The total value of goods imported from Thailand increased more than 14 percent in the first four months of this year compared to the same period last year, according to data released Friday by the Thai Embassy in Phnom Penh.
The figures show that the total value of Thai exports to Cambodia increased 14.14 percent to about 1.55 billion from January 1 to April 30, up from 1.35 billion from the same period in 2013.
Refined fuels ($262.7 million), beverages ($78 million), sugar ($72.4 million) and cement ($62.9 million) remained among the top commodities imported from Thailand by Cambodia, while precious stones and jewelry ($217.1 million) surged 1,187 percent, replacing beauty products ($49.4 million) in the top five.
Though refined fuels remained the most imported product by value, its total value decreased 8 percent for the four-month period from $285.6 million, according to the figures.
The data also show that imports of cement increased 23.22 percent, from $51 million to $62.9 million, and the import of electronic circuit boards more than doubled, from $8.6 million to $18.6 million.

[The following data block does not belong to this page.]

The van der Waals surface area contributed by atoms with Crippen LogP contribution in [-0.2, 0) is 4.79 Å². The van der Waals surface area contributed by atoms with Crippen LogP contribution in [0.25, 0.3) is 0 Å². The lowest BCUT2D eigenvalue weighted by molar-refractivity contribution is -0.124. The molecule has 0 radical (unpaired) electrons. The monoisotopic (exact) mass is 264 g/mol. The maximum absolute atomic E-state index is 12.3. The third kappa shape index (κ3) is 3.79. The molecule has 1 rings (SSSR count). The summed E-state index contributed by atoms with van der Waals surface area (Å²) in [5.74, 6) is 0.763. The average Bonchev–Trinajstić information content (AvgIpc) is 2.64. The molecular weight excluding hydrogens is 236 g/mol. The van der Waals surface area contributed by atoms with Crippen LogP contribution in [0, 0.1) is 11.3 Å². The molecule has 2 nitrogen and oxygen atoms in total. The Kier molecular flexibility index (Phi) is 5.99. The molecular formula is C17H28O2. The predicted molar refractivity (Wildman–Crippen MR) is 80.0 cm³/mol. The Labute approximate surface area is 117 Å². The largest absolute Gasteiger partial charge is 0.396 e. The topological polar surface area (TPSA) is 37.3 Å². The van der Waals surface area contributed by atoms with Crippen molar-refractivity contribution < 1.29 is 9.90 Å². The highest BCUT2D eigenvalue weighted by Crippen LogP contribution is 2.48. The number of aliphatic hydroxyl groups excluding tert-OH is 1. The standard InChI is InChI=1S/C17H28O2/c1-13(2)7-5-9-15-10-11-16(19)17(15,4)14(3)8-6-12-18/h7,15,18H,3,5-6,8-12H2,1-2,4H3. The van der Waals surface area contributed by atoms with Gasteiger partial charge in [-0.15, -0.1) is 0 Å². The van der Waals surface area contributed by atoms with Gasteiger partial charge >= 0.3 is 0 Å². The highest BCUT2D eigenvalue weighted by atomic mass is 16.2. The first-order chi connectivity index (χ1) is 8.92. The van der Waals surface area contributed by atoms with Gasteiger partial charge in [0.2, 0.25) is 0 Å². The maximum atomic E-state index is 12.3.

Thai officials and industry analysts on Friday credited the overall increase to Cambodia’s economic growth and rapidly expanding construction sector, which in the first quarter this year witnessed an almost double increase in approved projects.
“Economic growth in Cambodia and more income per capita of Cambodian people has led to more consumption and more export[s] of consumer products to Cambodia,” said Surachet Maneepong, a business support specialist at the Thai Embassy’s Office of Commercial Affairs.
“Relocation and expansion of business[es] including connectivity of supply chain [has] led to more export[s] of construction material, equipment and raw material from Thailand to Cambodia, and [there are] more construction projects [in Cambodia],” he said.
Mr. Maneepong said that while Thailand’s current political instability had affected trade between the two countries, it was most likely in the form of Thais having to look across the border for a market as locals tightened their belts.
“Overall, trade still increased. People of [Cambodia and Thailand] can distinguish between politics and business,” he said.
But Srey Chanthy, an independent economist, said the political instability in Thailand likely brought about the decreased value in refined fuels.
“Refined fuels are imported to Cambodia via land and sea, but I see that the protests in Thailand have negatively affected the import of this commodity [by land], while imports of fuel by sea have not been affected,” Mr. Chanthy said.